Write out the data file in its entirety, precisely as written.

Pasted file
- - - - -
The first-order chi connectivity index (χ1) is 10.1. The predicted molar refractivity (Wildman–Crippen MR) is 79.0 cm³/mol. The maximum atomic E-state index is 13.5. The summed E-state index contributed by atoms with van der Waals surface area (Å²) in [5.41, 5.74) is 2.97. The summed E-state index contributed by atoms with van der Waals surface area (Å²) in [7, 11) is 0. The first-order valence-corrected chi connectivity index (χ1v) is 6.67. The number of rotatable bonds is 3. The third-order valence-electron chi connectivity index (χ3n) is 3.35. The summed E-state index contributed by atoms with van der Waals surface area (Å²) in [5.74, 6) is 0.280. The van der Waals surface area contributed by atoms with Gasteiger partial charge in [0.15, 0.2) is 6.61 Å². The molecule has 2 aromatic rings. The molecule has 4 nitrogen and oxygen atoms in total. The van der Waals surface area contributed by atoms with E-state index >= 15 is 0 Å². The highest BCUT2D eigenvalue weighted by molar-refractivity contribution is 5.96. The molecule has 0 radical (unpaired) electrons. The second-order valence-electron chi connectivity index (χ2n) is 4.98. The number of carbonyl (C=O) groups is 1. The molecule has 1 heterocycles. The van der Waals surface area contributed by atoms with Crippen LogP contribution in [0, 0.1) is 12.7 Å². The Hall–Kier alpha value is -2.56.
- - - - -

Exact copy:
The first-order chi connectivity index (χ1) is 10.1. The predicted molar refractivity (Wildman–Crippen MR) is 79.0 cm³/mol. The maximum atomic E-state index is 13.5. The summed E-state index contributed by atoms with van der Waals surface area (Å²) in [5.41, 5.74) is 2.97. The summed E-state index contributed by atoms with van der Waals surface area (Å²) in [7, 11) is 0. The first-order valence-corrected chi connectivity index (χ1v) is 6.67. The number of rotatable bonds is 3. The third-order valence-electron chi connectivity index (χ3n) is 3.35. The summed E-state index contributed by atoms with van der Waals surface area (Å²) in [5.74, 6) is 0.280. The van der Waals surface area contributed by atoms with Gasteiger partial charge in [0.15, 0.2) is 6.61 Å². The molecule has 2 aromatic rings. The molecule has 4 nitrogen and oxygen atoms in total. The van der Waals surface area contributed by atoms with E-state index >= 15 is 0 Å². The highest BCUT2D eigenvalue weighted by molar-refractivity contribution is 5.96. The molecule has 0 radical (unpaired) electrons. The second-order valence-electron chi connectivity index (χ2n) is 4.98. The number of carbonyl (C=O) groups is 1. The molecule has 1 heterocycles. The van der Waals surface area contributed by atoms with Crippen LogP contribution in [0, 0.1) is 12.7 Å². The Hall–Kier alpha value is -2.56.